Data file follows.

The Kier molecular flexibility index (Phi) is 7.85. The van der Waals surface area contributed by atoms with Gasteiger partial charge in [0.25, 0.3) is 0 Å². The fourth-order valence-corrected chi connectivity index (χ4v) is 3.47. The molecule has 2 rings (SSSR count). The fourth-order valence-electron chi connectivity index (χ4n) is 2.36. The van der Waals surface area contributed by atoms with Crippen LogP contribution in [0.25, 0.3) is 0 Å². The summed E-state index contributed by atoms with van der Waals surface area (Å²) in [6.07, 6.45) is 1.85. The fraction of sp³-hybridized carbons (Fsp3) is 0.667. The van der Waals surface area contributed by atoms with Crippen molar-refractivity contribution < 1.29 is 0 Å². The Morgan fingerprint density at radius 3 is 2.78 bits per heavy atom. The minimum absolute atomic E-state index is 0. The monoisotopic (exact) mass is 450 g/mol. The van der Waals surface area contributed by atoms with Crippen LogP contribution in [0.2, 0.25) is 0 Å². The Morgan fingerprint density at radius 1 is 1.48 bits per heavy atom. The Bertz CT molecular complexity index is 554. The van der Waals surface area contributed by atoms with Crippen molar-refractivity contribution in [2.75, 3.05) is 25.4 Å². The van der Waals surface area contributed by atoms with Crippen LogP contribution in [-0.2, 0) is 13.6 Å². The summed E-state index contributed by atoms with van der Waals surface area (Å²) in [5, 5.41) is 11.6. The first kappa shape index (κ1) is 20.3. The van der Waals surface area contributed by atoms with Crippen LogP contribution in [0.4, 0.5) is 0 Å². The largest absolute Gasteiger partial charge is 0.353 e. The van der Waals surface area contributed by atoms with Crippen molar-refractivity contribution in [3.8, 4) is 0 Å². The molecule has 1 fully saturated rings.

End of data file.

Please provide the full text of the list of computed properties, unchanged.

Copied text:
The Kier molecular flexibility index (Phi) is 7.85. The van der Waals surface area contributed by atoms with Gasteiger partial charge in [0.25, 0.3) is 0 Å². The fourth-order valence-corrected chi connectivity index (χ4v) is 3.47. The molecule has 2 rings (SSSR count). The fourth-order valence-electron chi connectivity index (χ4n) is 2.36. The van der Waals surface area contributed by atoms with Crippen LogP contribution in [0.25, 0.3) is 0 Å². The summed E-state index contributed by atoms with van der Waals surface area (Å²) in [6.07, 6.45) is 1.85. The fraction of sp³-hybridized carbons (Fsp3) is 0.667. The van der Waals surface area contributed by atoms with Crippen molar-refractivity contribution < 1.29 is 0 Å². The Morgan fingerprint density at radius 3 is 2.78 bits per heavy atom. The minimum absolute atomic E-state index is 0. The monoisotopic (exact) mass is 450 g/mol. The van der Waals surface area contributed by atoms with Crippen LogP contribution in [0.2, 0.25) is 0 Å². The Morgan fingerprint density at radius 1 is 1.48 bits per heavy atom. The Bertz CT molecular complexity index is 554. The van der Waals surface area contributed by atoms with Crippen molar-refractivity contribution in [2.75, 3.05) is 25.4 Å². The van der Waals surface area contributed by atoms with Crippen LogP contribution in [-0.2, 0) is 13.6 Å². The summed E-state index contributed by atoms with van der Waals surface area (Å²) in [5, 5.41) is 11.6. The first kappa shape index (κ1) is 20.3. The van der Waals surface area contributed by atoms with Crippen LogP contribution in [0.4, 0.5) is 0 Å². The largest absolute Gasteiger partial charge is 0.353 e. The van der Waals surface area contributed by atoms with Crippen molar-refractivity contribution in [3.8, 4) is 0 Å². The molecule has 1 fully saturated rings.